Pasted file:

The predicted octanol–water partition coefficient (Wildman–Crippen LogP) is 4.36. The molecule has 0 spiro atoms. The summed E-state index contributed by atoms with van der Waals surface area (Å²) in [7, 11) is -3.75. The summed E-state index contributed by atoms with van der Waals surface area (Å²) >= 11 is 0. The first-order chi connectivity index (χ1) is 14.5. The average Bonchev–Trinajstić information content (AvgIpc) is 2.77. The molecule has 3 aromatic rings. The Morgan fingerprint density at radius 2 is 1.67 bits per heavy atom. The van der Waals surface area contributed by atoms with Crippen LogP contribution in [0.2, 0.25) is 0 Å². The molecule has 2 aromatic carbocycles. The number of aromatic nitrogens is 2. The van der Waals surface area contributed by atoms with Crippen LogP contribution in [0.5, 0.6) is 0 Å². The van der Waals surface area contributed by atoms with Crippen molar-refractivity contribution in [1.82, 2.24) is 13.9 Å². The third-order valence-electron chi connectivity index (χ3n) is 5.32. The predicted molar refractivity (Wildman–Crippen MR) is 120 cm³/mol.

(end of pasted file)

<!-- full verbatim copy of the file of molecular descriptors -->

The predicted octanol–water partition coefficient (Wildman–Crippen LogP) is 4.36. The molecule has 0 spiro atoms. The summed E-state index contributed by atoms with van der Waals surface area (Å²) in [7, 11) is -3.75. The summed E-state index contributed by atoms with van der Waals surface area (Å²) >= 11 is 0. The first-order chi connectivity index (χ1) is 14.5. The average Bonchev–Trinajstić information content (AvgIpc) is 2.77. The molecule has 3 aromatic rings. The Morgan fingerprint density at radius 2 is 1.67 bits per heavy atom. The van der Waals surface area contributed by atoms with Crippen LogP contribution in [0.2, 0.25) is 0 Å². The molecule has 2 aromatic carbocycles. The number of aromatic nitrogens is 2. The van der Waals surface area contributed by atoms with Crippen LogP contribution in [0.5, 0.6) is 0 Å². The van der Waals surface area contributed by atoms with Crippen molar-refractivity contribution in [1.82, 2.24) is 13.9 Å². The third-order valence-electron chi connectivity index (χ3n) is 5.32. The predicted molar refractivity (Wildman–Crippen MR) is 120 cm³/mol.